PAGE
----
Movies reviews with matching food – eat, watch, enjoy
Last night I saw a fascinating documentary on Native American Indians in film. It was incredible to see the depiction of them change over the years and the trauma that earlier characterisations dealt the Native American Indian people.
Oh how we cringe when we look at the early cinema. Stereotypes were everywhere from the pathetic little woman, the overbearing and dominating males to the white people dressed up as African Americans and Native American Indians. Cringe, cringe, cringe. Audiences give a lot of grace to these films because of the era they were made. In a time of ignorance, anything was acceptable except raunch and full on violence of course.
For two hours I was humbled. I was glued to my tv screen, hungry to learn more about American history, not just through the eyes of Hollywood but from the perspective of the Native American Indians. It’s hard to know what to do with this knowledge except to remember the little people. The minorities who have been misrepresented by people who may have meant well but failed them miserably.
The up-side is the new breed of Native American Indian filmmakers who are bringing traditional stories to life. They are written, filmed and performed by genuine Native American Indians who know what they are talking about.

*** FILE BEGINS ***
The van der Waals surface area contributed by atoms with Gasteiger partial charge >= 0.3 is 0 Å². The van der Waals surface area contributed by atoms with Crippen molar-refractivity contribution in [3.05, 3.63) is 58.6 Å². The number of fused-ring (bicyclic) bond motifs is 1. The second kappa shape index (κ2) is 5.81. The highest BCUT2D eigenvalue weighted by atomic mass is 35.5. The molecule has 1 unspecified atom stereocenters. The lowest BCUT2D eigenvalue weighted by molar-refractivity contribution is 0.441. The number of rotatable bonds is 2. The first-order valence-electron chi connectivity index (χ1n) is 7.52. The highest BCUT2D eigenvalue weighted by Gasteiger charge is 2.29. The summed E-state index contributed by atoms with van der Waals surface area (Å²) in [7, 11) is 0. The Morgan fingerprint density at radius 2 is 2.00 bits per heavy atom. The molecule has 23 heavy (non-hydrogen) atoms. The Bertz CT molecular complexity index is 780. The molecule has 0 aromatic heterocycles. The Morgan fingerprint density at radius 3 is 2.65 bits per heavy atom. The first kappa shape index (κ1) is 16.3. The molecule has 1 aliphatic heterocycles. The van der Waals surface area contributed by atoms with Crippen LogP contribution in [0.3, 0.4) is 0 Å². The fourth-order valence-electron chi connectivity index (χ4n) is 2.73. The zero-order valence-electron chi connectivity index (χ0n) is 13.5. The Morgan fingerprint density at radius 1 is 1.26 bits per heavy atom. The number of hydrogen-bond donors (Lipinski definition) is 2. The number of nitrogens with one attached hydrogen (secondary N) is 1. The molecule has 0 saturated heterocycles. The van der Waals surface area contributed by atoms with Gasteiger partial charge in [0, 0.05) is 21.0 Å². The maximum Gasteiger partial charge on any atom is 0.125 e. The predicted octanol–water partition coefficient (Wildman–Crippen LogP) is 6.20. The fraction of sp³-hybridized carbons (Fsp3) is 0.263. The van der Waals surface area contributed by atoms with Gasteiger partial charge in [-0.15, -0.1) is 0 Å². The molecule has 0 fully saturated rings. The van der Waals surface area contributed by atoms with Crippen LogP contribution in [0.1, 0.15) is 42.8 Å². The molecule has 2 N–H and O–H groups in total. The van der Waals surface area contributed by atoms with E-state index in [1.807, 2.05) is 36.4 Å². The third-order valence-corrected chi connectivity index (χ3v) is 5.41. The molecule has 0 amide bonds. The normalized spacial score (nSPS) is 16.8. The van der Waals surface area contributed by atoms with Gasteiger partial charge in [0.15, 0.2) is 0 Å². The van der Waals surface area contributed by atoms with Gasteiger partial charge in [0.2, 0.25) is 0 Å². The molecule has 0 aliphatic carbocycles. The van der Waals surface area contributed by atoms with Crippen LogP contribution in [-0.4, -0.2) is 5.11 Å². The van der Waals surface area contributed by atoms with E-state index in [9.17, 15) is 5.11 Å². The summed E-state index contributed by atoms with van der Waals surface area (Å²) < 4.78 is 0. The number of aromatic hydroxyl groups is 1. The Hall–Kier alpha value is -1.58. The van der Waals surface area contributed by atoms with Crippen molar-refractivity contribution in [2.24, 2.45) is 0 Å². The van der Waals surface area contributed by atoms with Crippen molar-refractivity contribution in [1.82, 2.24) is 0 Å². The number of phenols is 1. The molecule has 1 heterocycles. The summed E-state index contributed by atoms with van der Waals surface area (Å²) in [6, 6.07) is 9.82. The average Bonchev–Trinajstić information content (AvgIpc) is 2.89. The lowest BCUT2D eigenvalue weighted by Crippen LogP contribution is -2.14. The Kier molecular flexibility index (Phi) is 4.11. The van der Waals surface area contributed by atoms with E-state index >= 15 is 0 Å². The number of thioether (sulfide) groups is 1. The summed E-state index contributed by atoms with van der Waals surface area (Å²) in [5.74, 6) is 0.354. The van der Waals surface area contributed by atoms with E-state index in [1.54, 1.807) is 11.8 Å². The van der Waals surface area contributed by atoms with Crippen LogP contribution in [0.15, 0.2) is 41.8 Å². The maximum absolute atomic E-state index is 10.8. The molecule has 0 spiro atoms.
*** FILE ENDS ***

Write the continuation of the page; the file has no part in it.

In Australia, our Indigenous people are also starting to make more films. Samson and Delilah won the Camera d’Or at the Cannes Film Festival in 2009. This was written, directed and performed by Indigenous people. It was not necessarily a pretty picture but it was honest and it was theirs.
Political correctness often goes way over the top. But when we look at where we have come from the days where white people ruled the cinema, perhaps it doesn’t go far enough. A balance is needed so that we don’t lose variety and the joy of difference in our storytelling, so that we don’t fear difference but embrace it as another part of being human.